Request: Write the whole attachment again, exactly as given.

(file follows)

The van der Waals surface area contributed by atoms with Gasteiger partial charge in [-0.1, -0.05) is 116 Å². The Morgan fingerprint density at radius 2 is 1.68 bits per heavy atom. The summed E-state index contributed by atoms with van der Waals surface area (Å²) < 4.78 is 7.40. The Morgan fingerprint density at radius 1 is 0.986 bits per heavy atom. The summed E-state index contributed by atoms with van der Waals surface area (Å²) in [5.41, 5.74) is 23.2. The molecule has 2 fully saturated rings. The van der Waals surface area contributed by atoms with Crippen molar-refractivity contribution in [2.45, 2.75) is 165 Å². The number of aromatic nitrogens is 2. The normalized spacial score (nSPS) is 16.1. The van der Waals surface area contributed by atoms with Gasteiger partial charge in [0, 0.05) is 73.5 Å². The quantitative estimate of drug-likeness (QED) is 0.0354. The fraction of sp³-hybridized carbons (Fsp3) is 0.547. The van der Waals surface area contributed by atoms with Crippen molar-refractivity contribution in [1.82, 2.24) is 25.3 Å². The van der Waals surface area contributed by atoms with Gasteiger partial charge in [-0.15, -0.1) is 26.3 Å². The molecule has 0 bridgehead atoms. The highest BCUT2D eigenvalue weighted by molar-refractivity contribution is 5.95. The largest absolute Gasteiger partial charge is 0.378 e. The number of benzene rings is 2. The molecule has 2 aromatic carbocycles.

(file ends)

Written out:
The van der Waals surface area contributed by atoms with Gasteiger partial charge in [-0.1, -0.05) is 116 Å². The Morgan fingerprint density at radius 2 is 1.68 bits per heavy atom. The summed E-state index contributed by atoms with van der Waals surface area (Å²) < 4.78 is 7.40. The Morgan fingerprint density at radius 1 is 0.986 bits per heavy atom. The summed E-state index contributed by atoms with van der Waals surface area (Å²) in [5.41, 5.74) is 23.2. The molecule has 2 fully saturated rings. The van der Waals surface area contributed by atoms with Crippen molar-refractivity contribution in [2.45, 2.75) is 165 Å². The number of aromatic nitrogens is 2. The normalized spacial score (nSPS) is 16.1. The van der Waals surface area contributed by atoms with Gasteiger partial charge in [0, 0.05) is 73.5 Å². The quantitative estimate of drug-likeness (QED) is 0.0354. The fraction of sp³-hybridized carbons (Fsp3) is 0.547. The van der Waals surface area contributed by atoms with Crippen molar-refractivity contribution in [1.82, 2.24) is 25.3 Å². The van der Waals surface area contributed by atoms with Gasteiger partial charge in [-0.15, -0.1) is 26.3 Å². The molecule has 0 bridgehead atoms. The highest BCUT2D eigenvalue weighted by molar-refractivity contribution is 5.95. The largest absolute Gasteiger partial charge is 0.378 e. The number of benzene rings is 2. The molecule has 2 aromatic carbocycles.